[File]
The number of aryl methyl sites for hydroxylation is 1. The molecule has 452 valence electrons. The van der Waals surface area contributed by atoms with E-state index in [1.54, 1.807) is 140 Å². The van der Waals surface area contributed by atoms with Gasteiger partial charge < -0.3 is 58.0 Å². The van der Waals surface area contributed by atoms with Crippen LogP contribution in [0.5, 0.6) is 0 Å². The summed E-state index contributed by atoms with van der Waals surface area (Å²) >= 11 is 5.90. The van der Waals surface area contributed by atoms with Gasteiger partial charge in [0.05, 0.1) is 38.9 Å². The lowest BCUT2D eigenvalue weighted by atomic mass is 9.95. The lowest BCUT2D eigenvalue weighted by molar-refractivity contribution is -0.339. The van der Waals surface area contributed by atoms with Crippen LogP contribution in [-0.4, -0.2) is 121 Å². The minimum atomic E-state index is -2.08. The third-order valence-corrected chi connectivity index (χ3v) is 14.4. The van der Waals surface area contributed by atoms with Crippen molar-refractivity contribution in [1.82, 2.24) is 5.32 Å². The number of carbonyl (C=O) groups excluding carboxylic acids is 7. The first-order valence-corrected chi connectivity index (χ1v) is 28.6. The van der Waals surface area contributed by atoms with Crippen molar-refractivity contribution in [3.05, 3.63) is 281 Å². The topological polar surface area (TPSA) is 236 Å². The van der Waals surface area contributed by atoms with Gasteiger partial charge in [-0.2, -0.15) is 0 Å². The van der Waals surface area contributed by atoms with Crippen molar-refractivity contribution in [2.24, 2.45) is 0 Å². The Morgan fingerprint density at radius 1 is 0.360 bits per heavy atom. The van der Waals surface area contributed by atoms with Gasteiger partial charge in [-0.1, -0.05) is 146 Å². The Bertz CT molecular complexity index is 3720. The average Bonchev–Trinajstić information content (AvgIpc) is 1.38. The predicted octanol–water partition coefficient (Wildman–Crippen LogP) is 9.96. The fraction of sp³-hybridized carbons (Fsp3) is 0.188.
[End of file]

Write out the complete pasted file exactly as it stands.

The number of aryl methyl sites for hydroxylation is 1. The molecule has 452 valence electrons. The van der Waals surface area contributed by atoms with E-state index in [1.54, 1.807) is 140 Å². The van der Waals surface area contributed by atoms with Gasteiger partial charge < -0.3 is 58.0 Å². The van der Waals surface area contributed by atoms with Crippen LogP contribution in [0.5, 0.6) is 0 Å². The summed E-state index contributed by atoms with van der Waals surface area (Å²) >= 11 is 5.90. The van der Waals surface area contributed by atoms with Gasteiger partial charge in [0.05, 0.1) is 38.9 Å². The lowest BCUT2D eigenvalue weighted by atomic mass is 9.95. The lowest BCUT2D eigenvalue weighted by molar-refractivity contribution is -0.339. The van der Waals surface area contributed by atoms with Crippen LogP contribution in [-0.4, -0.2) is 121 Å². The minimum atomic E-state index is -2.08. The third-order valence-corrected chi connectivity index (χ3v) is 14.4. The van der Waals surface area contributed by atoms with Crippen molar-refractivity contribution in [1.82, 2.24) is 5.32 Å². The number of carbonyl (C=O) groups excluding carboxylic acids is 7. The first-order valence-corrected chi connectivity index (χ1v) is 28.6. The van der Waals surface area contributed by atoms with Crippen molar-refractivity contribution in [3.05, 3.63) is 281 Å². The topological polar surface area (TPSA) is 236 Å². The van der Waals surface area contributed by atoms with Gasteiger partial charge in [-0.2, -0.15) is 0 Å². The van der Waals surface area contributed by atoms with Crippen molar-refractivity contribution in [2.24, 2.45) is 0 Å². The Morgan fingerprint density at radius 1 is 0.360 bits per heavy atom. The van der Waals surface area contributed by atoms with Gasteiger partial charge in [-0.1, -0.05) is 146 Å². The Bertz CT molecular complexity index is 3720. The average Bonchev–Trinajstić information content (AvgIpc) is 1.38. The predicted octanol–water partition coefficient (Wildman–Crippen LogP) is 9.96. The fraction of sp³-hybridized carbons (Fsp3) is 0.188.